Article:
compiled by Alice Shirrell Kaswell and Stephen Drew
This issue’s under-publicized scientist is Nicolas Guéguen, who finds significance, or at least fascination, in the goad of small things. He does what might be called voyeuristic microscopy, watching how people react to mundanely noticeable sights and sounds and touching. Many of the experiments involve young female confederates who are shaped or perfumed or who lay a hand upon strangers in particular ways. Generally, the test subjects who respond most vigorously are men.
Based at the University of Bretagne-Sud, France, Professor Guéguen has been pumping out publications since the year 2000. He honors the academic custom of referring to himself, in print, with the royal “we.”
His experiments probe a range of human behavior.
A study called “Women’s Bust Size and Men’s Courtship Solicitation,” 1 describes how Professor Guéguen tested “the effect of a woman’s breast size on approaches made by males. We hypothesized that an increase in breast size would be associated with an increase in approaches by men.” The study ends with an 827-word assertion that “Our hypothesis was confirmed.”
A related experiment produced a study called “Bust Size and Hitchhiking: A Field Study.”2 There Professor Guéguen reports that “1200 male and female French motorists were tested in a hitchhiking situation. A 20-year-old female confederate wore a bra which permitted variation in the size of cup to vary her breast size. She stood by the side of a road frequented by hitchhikers and held out her thumb to catch a ride. Increasing the bra-size of the female hitchhiker was significantly associated with an increase in number of male drivers, but not female drivers, who stopped to offer a ride.”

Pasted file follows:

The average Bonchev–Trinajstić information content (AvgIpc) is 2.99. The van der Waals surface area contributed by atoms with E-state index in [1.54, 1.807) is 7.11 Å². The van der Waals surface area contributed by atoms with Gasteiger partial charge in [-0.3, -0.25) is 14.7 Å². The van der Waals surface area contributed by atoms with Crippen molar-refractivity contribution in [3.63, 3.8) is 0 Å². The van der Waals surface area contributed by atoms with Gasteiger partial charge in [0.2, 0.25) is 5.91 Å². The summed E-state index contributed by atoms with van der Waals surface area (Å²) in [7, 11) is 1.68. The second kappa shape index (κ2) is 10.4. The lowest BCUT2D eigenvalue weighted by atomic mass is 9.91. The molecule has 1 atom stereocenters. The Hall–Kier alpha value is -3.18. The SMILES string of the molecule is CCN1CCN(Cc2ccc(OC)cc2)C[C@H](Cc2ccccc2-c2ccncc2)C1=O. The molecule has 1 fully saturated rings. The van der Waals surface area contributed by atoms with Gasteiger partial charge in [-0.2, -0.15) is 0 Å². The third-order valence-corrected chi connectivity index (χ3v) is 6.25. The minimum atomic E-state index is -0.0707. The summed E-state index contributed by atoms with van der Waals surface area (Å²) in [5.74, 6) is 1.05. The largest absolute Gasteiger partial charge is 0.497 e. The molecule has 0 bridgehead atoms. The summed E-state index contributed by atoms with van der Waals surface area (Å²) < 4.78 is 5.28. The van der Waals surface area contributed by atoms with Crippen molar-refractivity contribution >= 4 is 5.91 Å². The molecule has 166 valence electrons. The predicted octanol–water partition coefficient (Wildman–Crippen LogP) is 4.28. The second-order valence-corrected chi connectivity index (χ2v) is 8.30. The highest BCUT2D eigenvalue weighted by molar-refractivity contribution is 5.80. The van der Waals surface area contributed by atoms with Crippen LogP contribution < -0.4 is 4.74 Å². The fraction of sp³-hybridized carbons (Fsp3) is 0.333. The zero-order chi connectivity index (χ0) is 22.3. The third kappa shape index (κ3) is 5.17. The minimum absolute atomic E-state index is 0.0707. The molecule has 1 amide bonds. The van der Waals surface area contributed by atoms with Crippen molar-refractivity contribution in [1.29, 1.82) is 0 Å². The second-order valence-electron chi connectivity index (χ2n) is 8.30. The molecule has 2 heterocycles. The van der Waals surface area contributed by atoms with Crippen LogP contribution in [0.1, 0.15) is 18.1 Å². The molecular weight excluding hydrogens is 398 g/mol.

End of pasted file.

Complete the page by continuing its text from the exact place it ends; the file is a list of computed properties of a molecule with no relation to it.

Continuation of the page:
An earlier study called “The Effect of Touch on Tipping: An Evaluation in a French Bar,”3 aimed to fill a very specific gap in psychologists’ knowledge of human behavior. The study explains: “Although positive effect of touch on restaurant’s tipping has been widely found in the literature, no evaluation was made outside the United States of America and in a bar. An experiment was carried out in a French bar. A waitress briefly touched (or not) the forearm of a patron when asking him/her what he/she want to drink. Results show that touch increases tipping behavior although giving a tip to a waitress in a bar is unusual in France.” Professor Guéguen has pursued related questions, some involving smiles, upon which he reports in additional studies.
“The Effect of Perfume on Prosocial Behavior of Pedestrians”4 is representative of several Guéguen investigations of how people respond to the presence and actions of a heavily perfumed woman. In this one, the fragranced woman walks in front of strangers and “drops a packet of paper handkerchiefs or a glove apparently without noticing.”
In these and other forays, Professor Guéguen probes and ponders the human condition.
1. “Women’s Bust Size and Men’s Courtship Solicitation,” Nicolas Guéguen, Body Image, vol 4, no. 4, December 2007, pp. 386–90. (Thanks to Charles Oppenheim for bringing this to our attention.)
2. “Bust Size and Hitchhiking: A Field Study,” Nicolas Guéguen, Perceptual and Motor Skills, vol. 105, no. 3, part 2, December 2007, pp. 1294–8. (Thanks to James Randerson for bringing this to our attention.):
3. “The Effect of Touch on Tipping: An Evaluation in a French Bar,” Nicolas Guéguen and Celine Jacob, International Journal of Hospitality Management, vol. 24, no. 2, 2005, pp. 295–9.
4. “The Effect of Perfume on Prosocial Behavior of Pedestrians,” Nicolas Guéguen, Psychological Reports, vol. 88, 2001, pp. 1046-8.
“Hitchhikers’ Smiles and Receipt of Help,” N. Guéguen and J. Fischer-Lokou, Psychological Reports, vol. 94, no. 3, June 2004, pp. 756–60. Investigators at the Universite de Bretagne-Sud, Vannes, France found that: